• The object is met by a shoe having an upper, a lining configured to be attached together with the upper along a top edge of the shoe, a cushioning heel pillow arranged in a position opposite the heel of a wearer's foot, an insole forming a foot bed of the shoe, and a counter. The counter includes a member having an upper edge with a cutout region forming a valley, a lower edge forming an anchor region, and first and second side wings. The counter is configured to be positioned between the lining and the upper at a heel portion of the shoe such that, in an assembled shoe, the first and second side wings wrap around the heel of the shoe and the valley accommodates an extension of the heel pillow in the valley.
  • In accordance with another aspect of the invention, a counter for a shoe is provided. The shoe has an upper, a lining configured to be attached with the upper along a top edge of the shoe, a cushioning heel pillow arranged in a position opposite the heel of a wearer's foot, and an insole forming a foot bed of the shoe. The counter includes a member having an upper edge having a cutout region forming a valley, a lower edge forming an anchor region, and first and second side wings. The counter is configured to be positioned between the lining and the upper at a heel portion of the shoe such that, in an assembled shoe, the first and second side wings wrap around the heel of the shoe and the valley accommodates an extension of the heel pillow therethrough.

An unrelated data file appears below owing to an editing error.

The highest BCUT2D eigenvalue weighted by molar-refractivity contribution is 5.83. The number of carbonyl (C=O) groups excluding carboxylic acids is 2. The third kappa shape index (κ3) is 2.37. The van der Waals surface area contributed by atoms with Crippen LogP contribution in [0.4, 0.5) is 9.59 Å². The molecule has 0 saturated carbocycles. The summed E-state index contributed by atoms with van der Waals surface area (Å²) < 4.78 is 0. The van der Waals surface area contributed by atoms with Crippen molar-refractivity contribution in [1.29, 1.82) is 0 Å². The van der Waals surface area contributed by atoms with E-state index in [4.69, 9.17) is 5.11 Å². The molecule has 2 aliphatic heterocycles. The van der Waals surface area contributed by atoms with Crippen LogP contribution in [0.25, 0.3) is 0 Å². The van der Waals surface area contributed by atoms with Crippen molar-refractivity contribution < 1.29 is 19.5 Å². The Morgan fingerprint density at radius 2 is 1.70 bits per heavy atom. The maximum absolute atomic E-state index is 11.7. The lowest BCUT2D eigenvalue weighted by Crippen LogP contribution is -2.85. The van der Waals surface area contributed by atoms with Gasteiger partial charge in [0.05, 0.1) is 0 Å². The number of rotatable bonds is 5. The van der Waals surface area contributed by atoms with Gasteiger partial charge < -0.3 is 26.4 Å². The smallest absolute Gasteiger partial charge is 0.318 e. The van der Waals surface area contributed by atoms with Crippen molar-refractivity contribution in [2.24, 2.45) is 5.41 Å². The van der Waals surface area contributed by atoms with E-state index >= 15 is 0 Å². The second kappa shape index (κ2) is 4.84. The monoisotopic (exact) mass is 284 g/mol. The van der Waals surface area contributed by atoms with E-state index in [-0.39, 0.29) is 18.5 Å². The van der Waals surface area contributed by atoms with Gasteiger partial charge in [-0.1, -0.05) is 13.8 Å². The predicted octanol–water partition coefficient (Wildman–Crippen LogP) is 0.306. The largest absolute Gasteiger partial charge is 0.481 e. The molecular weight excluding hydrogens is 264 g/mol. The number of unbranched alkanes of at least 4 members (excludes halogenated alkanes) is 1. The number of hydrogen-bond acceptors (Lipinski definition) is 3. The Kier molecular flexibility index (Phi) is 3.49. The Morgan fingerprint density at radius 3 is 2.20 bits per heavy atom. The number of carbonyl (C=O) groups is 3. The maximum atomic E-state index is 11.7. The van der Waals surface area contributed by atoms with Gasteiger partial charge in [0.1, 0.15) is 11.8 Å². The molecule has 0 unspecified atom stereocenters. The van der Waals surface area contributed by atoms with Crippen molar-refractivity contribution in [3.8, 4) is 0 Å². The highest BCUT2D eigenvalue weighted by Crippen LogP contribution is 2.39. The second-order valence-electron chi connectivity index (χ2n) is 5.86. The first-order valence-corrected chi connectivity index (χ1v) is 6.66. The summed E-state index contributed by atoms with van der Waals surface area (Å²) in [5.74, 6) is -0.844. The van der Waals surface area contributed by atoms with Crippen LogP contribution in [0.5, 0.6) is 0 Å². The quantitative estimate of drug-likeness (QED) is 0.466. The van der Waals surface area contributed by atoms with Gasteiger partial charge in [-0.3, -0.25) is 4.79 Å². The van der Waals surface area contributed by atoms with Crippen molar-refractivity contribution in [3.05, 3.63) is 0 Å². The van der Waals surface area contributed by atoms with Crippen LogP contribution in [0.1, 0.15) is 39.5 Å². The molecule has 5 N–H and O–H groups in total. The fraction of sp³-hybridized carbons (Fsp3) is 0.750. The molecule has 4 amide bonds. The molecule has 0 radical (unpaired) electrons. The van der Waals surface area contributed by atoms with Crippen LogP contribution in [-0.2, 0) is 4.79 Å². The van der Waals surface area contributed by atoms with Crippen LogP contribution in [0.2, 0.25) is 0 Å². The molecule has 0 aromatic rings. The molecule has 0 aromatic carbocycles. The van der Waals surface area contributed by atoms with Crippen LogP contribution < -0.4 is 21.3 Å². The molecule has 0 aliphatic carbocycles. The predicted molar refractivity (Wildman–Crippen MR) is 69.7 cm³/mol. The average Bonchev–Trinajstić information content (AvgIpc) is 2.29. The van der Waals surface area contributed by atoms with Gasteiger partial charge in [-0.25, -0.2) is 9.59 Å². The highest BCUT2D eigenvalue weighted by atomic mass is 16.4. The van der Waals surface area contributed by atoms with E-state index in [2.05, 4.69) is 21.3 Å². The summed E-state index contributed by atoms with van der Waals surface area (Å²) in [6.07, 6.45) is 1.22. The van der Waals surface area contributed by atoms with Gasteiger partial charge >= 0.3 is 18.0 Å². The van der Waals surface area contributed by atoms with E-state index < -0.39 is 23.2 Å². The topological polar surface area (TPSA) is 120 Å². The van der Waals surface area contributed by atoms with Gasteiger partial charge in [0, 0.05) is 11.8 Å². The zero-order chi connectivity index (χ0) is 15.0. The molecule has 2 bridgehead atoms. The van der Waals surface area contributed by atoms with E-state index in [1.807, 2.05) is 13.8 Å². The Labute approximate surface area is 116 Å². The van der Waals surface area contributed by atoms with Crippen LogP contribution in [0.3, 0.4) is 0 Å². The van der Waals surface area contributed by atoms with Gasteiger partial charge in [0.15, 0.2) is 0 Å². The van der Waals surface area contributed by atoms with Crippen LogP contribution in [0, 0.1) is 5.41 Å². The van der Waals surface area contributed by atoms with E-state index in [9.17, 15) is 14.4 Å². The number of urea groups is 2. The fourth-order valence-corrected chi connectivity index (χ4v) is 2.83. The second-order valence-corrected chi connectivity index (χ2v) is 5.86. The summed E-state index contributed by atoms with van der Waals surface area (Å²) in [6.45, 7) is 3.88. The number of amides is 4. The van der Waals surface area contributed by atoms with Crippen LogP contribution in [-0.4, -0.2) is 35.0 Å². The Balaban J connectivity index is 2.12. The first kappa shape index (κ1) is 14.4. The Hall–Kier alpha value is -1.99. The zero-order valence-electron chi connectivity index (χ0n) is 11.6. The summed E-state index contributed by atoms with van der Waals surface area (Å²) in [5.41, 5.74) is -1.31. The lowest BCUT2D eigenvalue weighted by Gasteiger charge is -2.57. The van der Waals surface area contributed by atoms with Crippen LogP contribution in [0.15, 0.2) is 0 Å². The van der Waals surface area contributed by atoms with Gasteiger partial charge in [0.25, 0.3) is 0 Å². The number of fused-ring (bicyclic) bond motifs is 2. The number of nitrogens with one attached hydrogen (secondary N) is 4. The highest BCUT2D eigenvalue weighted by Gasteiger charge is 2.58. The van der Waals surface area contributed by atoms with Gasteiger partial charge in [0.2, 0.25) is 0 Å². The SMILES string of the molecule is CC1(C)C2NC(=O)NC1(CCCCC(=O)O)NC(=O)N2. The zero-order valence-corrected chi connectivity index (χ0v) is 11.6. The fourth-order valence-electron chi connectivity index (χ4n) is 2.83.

• In accordance with another aspect of the invention, a counter for a shoe having an upper, a lining configured to be connected to the upper along a top edge of the shoe, a cushioning heel pillow arranged in a position opposite the heel of a wearer's foot, and an insole forming a foot bed of the shoe, includes: a member having: an upper edge having a cut-out region forming a valley, a lower edge forming an anchor region, and first and second side wings. The counter is configured to be positioned between the lining and the upper at a heel portion of the shoe such that, in an assembled shoe, the first and second side wings wrap around the heel of the shoe and the valley accommodates an extension of the heel pillow therethrough.
  • In another aspect, the counter, after molding for fitting into the shoe has, on each of the first and second side wings, an inner concavity.
  • In another aspect, the member includes leather.
  • In another aspect, the member includes a synthetic material.
  • In another aspect, the member includes fiberboard.
  • In another aspect, the member includes a thermoplastic material.